It’s now virtually certain that the South Australian Legislative Council, the state’s upper house, will initiate a parliamentary inquiry into the planned merger of the state’s two largest universities.
For several years economist Keith Houghton, a former business and economics dean at the Australian National University, has been gathering data on the productivity performance of Australian universities to give a picture of the efficiency of their research and the efficiency of their teaching.
One can be forgiven for thinking that the pandemic has resulted in universities being thrown into a quagmire of seemingly unfathomable challenges.
Australia has 37 public universities; Victoria has eight of these. A range of insights about our universities come from recently released statistics.
Shortly after the pandemic’s onset, there was a view that Australia’s universities were facing a ‘perfect storm’ of negative events. With more limited international student tuition income and no access to JobKeeper funding offered to others, the public universities faced the daunting task of navigating through seemingly inevitable financial challenges.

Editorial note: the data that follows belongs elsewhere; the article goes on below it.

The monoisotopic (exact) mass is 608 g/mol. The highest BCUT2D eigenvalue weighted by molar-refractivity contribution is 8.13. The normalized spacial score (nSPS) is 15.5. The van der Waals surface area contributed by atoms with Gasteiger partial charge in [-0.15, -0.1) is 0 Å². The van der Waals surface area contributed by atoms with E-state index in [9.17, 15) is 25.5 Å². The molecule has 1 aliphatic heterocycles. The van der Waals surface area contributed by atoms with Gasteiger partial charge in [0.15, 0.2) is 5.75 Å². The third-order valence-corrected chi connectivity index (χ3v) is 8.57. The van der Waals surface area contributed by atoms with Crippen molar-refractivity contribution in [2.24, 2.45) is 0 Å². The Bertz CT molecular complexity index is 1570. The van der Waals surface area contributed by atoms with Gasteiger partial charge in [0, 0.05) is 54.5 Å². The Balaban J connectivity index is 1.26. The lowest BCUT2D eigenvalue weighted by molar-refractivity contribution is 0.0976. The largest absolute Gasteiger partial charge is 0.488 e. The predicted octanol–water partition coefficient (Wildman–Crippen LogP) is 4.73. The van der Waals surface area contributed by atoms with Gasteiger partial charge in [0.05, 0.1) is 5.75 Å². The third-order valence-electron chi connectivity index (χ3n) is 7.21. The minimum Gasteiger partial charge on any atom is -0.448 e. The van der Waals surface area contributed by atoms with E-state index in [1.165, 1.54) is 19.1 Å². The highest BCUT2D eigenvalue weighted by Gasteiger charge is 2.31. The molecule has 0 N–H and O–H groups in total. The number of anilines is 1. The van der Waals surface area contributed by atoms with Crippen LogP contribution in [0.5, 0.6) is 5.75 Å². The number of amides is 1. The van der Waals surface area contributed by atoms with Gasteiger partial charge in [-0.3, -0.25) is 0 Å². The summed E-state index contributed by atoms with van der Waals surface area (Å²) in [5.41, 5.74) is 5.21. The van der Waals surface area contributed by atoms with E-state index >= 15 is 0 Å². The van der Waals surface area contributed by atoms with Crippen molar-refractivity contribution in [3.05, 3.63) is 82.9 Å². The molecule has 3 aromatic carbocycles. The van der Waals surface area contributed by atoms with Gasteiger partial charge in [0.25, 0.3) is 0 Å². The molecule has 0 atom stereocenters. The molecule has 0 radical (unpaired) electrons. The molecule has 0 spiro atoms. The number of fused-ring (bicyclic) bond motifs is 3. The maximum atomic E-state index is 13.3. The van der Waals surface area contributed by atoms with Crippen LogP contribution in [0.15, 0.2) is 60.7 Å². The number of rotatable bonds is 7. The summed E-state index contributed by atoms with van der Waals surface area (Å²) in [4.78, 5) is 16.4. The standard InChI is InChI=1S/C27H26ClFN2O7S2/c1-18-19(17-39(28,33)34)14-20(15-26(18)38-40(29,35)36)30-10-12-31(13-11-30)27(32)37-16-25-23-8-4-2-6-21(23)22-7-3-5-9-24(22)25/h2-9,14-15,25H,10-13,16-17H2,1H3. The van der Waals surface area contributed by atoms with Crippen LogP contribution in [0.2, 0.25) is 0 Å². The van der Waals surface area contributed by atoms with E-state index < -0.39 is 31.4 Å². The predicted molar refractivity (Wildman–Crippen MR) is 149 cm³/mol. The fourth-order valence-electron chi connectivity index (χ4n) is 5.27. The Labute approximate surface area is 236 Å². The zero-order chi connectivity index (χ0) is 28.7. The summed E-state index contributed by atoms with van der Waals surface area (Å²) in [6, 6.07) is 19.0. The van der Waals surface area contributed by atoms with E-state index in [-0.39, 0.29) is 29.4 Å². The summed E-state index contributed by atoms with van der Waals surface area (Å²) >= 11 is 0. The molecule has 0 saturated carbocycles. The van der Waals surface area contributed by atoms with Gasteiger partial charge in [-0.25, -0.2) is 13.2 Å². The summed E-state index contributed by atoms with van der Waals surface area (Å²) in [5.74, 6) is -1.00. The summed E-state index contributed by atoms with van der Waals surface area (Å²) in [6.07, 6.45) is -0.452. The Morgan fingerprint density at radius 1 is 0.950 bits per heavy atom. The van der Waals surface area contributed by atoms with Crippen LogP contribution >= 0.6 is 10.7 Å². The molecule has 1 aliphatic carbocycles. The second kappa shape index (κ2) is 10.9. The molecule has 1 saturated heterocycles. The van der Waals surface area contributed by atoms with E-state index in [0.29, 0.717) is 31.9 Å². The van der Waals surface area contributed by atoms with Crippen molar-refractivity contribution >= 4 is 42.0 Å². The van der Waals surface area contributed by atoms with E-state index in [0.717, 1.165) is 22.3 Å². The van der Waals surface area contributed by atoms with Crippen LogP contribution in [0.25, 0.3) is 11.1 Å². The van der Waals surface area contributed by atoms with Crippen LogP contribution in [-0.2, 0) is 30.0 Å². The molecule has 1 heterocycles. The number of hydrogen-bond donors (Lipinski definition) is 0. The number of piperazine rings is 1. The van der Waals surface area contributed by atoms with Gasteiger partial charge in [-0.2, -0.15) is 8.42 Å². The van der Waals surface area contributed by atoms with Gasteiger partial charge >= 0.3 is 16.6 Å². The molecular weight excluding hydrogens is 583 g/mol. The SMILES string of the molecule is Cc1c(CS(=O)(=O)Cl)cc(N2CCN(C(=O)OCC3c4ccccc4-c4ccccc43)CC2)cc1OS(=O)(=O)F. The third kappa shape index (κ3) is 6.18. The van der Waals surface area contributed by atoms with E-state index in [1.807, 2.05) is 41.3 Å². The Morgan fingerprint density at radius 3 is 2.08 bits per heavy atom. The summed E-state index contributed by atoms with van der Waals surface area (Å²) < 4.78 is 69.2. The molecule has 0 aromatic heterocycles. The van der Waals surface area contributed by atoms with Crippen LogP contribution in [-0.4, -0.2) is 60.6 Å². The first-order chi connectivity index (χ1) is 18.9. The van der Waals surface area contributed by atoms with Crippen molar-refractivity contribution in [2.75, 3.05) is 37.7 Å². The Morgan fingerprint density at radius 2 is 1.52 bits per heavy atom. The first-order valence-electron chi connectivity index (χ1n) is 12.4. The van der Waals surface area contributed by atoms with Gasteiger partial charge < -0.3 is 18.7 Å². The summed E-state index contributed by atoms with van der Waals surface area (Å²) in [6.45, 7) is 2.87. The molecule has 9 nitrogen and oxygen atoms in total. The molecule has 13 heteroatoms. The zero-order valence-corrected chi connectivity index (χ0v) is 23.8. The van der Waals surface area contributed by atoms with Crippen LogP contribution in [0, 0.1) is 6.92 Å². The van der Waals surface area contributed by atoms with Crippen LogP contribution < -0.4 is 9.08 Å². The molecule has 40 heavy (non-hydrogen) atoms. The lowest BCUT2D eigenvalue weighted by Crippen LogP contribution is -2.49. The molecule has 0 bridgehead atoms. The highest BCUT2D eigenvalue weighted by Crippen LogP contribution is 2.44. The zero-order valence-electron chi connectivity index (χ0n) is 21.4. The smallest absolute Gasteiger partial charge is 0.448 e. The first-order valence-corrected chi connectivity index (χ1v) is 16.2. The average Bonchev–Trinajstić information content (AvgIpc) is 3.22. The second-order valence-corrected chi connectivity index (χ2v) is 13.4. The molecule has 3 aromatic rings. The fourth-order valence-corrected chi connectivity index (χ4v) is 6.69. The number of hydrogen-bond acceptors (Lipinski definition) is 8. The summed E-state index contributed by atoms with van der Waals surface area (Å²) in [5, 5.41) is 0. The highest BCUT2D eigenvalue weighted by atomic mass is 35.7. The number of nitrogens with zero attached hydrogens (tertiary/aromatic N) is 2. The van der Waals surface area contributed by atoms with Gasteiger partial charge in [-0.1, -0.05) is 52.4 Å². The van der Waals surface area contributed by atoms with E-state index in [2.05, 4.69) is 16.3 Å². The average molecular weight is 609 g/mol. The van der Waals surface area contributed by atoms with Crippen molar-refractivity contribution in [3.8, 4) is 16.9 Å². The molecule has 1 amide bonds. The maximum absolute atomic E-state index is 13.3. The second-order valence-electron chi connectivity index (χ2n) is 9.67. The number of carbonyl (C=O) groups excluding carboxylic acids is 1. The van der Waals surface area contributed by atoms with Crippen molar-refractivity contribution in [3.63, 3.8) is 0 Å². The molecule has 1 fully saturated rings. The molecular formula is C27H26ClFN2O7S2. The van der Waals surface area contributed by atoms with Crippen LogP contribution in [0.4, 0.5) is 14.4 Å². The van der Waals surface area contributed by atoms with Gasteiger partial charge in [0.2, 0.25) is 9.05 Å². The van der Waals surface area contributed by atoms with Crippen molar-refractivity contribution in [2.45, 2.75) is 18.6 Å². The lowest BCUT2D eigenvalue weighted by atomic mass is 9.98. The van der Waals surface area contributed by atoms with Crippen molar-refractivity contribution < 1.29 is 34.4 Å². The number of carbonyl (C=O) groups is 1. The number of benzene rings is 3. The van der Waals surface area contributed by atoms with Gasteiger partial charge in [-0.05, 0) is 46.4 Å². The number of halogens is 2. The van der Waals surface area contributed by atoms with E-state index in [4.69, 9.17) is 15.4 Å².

South Australia’s new Premier, Peter Malinauskas, has proposed creating a commission to investigate merging the state’s public universities.
Last month, university data for 2020 was released by Acting Education Minister Stuart Robert. This first official data reveals the effects of the pandemic on Australia’s universities.
The Covid-19 pandemic provides an opportunity to reflect deeply on what has gone before and how we should do things differently. In the article below, Stephen Parker presents his personal vision to rebuild Australia’s tertiary education system, improving its sustainability, fairness and productivity.
The appointment of Professor Attila Brungs as vice-chancellor of the University of New South Wales is a strong one, and no doubt will be welcomed by the UNSW community.
Students at research-intensive business schools receive about 75 per cent of the academic attention enjoyed by their peers at teaching-focused colleges, a new study suggests.